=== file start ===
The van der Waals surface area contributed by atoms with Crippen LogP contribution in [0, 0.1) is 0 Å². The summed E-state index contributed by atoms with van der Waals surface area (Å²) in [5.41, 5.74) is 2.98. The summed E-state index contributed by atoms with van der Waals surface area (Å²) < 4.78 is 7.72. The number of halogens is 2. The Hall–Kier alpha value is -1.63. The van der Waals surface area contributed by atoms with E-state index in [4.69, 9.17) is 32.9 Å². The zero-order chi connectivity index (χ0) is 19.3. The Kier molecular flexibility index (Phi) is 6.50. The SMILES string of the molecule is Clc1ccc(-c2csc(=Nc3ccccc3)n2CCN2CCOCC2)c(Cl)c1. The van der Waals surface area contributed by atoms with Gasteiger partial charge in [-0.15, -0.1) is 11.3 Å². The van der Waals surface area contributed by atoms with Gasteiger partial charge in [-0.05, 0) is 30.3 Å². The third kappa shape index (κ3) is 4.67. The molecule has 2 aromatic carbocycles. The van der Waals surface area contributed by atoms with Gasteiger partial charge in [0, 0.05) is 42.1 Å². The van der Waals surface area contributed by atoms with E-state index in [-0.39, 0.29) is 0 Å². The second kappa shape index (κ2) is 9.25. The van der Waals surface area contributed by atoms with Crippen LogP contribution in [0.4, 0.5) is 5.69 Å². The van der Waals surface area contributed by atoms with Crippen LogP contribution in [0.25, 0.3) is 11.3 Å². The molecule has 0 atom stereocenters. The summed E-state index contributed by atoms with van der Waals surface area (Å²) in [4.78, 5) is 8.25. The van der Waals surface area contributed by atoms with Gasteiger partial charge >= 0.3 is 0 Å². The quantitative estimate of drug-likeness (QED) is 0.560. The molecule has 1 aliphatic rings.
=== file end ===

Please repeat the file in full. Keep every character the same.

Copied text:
The van der Waals surface area contributed by atoms with Crippen LogP contribution in [0, 0.1) is 0 Å². The summed E-state index contributed by atoms with van der Waals surface area (Å²) in [5.41, 5.74) is 2.98. The summed E-state index contributed by atoms with van der Waals surface area (Å²) < 4.78 is 7.72. The number of halogens is 2. The Hall–Kier alpha value is -1.63. The van der Waals surface area contributed by atoms with E-state index in [4.69, 9.17) is 32.9 Å². The zero-order chi connectivity index (χ0) is 19.3. The Kier molecular flexibility index (Phi) is 6.50. The SMILES string of the molecule is Clc1ccc(-c2csc(=Nc3ccccc3)n2CCN2CCOCC2)c(Cl)c1. The van der Waals surface area contributed by atoms with Gasteiger partial charge in [-0.15, -0.1) is 11.3 Å². The van der Waals surface area contributed by atoms with Gasteiger partial charge in [-0.05, 0) is 30.3 Å². The third kappa shape index (κ3) is 4.67. The molecule has 2 aromatic carbocycles. The van der Waals surface area contributed by atoms with Gasteiger partial charge in [0, 0.05) is 42.1 Å². The van der Waals surface area contributed by atoms with E-state index in [-0.39, 0.29) is 0 Å². The second kappa shape index (κ2) is 9.25. The van der Waals surface area contributed by atoms with Crippen LogP contribution in [0.4, 0.5) is 5.69 Å². The van der Waals surface area contributed by atoms with Crippen LogP contribution in [0.25, 0.3) is 11.3 Å². The molecule has 0 atom stereocenters. The summed E-state index contributed by atoms with van der Waals surface area (Å²) in [4.78, 5) is 8.25. The van der Waals surface area contributed by atoms with Gasteiger partial charge >= 0.3 is 0 Å². The quantitative estimate of drug-likeness (QED) is 0.560. The molecule has 1 aliphatic rings.